One key to the success of digital revamping will be a little-mentioned, even prosaic feature: training the users not to circumvent secure systems. The federal government already has several computer networks—INTELINK, SIPRNET, and NIPRNET among them—that are fully encrypted, accessible only from secure rooms and buildings, and never connected to the Internet. Yet despite their lack of Net access the secure networks have been infected by e-mail perils such as the Melissa and I Love You viruses, probably because some official checked e-mail on a laptop, got infected, and then plugged the same laptop into the classified network. Because secure networks are unavoidably harder to work with, people are frequently tempted to bypass them—one reason that researchers at weapons labs sometimes transfer their files to insecure but more convenient machines.
Remember Pearl Harbor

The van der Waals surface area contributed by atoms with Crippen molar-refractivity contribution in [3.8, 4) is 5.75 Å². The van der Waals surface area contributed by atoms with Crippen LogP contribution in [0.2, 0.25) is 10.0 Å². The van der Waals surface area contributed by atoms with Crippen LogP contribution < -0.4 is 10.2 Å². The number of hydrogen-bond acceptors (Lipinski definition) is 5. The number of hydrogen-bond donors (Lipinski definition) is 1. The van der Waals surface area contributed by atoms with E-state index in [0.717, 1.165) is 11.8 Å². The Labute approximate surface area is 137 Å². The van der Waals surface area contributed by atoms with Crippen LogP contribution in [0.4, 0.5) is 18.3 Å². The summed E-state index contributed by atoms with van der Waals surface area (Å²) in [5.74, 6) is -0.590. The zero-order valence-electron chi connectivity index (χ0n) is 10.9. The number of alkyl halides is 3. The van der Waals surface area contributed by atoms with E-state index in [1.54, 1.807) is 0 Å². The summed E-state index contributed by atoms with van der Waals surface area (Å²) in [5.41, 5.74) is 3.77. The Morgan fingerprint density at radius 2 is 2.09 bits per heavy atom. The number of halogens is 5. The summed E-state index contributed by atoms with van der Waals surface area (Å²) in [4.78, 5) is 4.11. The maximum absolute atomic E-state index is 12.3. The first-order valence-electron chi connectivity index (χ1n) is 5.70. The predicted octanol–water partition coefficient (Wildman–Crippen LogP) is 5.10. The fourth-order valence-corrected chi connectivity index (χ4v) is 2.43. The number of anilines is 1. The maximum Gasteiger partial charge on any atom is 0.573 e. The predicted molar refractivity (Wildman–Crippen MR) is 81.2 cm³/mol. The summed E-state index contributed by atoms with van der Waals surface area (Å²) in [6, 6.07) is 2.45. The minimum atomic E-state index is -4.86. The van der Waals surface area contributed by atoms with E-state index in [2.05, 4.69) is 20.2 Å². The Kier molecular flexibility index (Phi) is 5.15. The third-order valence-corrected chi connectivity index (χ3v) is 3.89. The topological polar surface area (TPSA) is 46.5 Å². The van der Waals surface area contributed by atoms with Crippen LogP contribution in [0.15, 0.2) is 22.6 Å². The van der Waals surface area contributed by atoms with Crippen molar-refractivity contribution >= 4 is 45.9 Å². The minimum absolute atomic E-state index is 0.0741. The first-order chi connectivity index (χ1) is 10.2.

Surprise, when it happens to a government, is likely to be a complicated, diffuse, bureaucratic thing ... It includes gaps in intelligence, but also intelligence that, like a string of pearls too precious to wear, is too sensitive to give to those who need it. It includes the alarm that fails to work, but also the alarm that has gone off so often it has been disconnected. It includes the unalert watchman, but also the one who knows he'll be chewed out by his superior if he gets higher authority out of bed. It includes the contingencies that occur to no one, but also those that everyone assumes somebody else is taking care of. It includes straightforward procrastination, but also decisions protracted by internal disagreement. It includes, in addition, the inability of individual human beings to rise to the occasion until they are sure it is the occasion—which is usually too late. (Unlike movies, real life provides no musical background to tip us off to the climax.) Finally, as at Pearl Harbor, surprise may include some measure of genuine novelty introduced by the enemy, and possibly some sheer bad luck. The results, at Pearl Harbor, were sudden, concentrated, and dramatic. The failure, however, was cumulative, widespread, and rather drearily familiar. This is why surprise, when it happens to a government, cannot be described just in terms of startled people. Whether at Pearl Harbor or at the Berlin Wall, surprise is everything involved in a government's (or in an alliance's) failure to anticipate effectively. —Foreword by Thomas C. Schelling to Pearl Harbor: Warning and Decision (1962) by Roberta Wohlstetter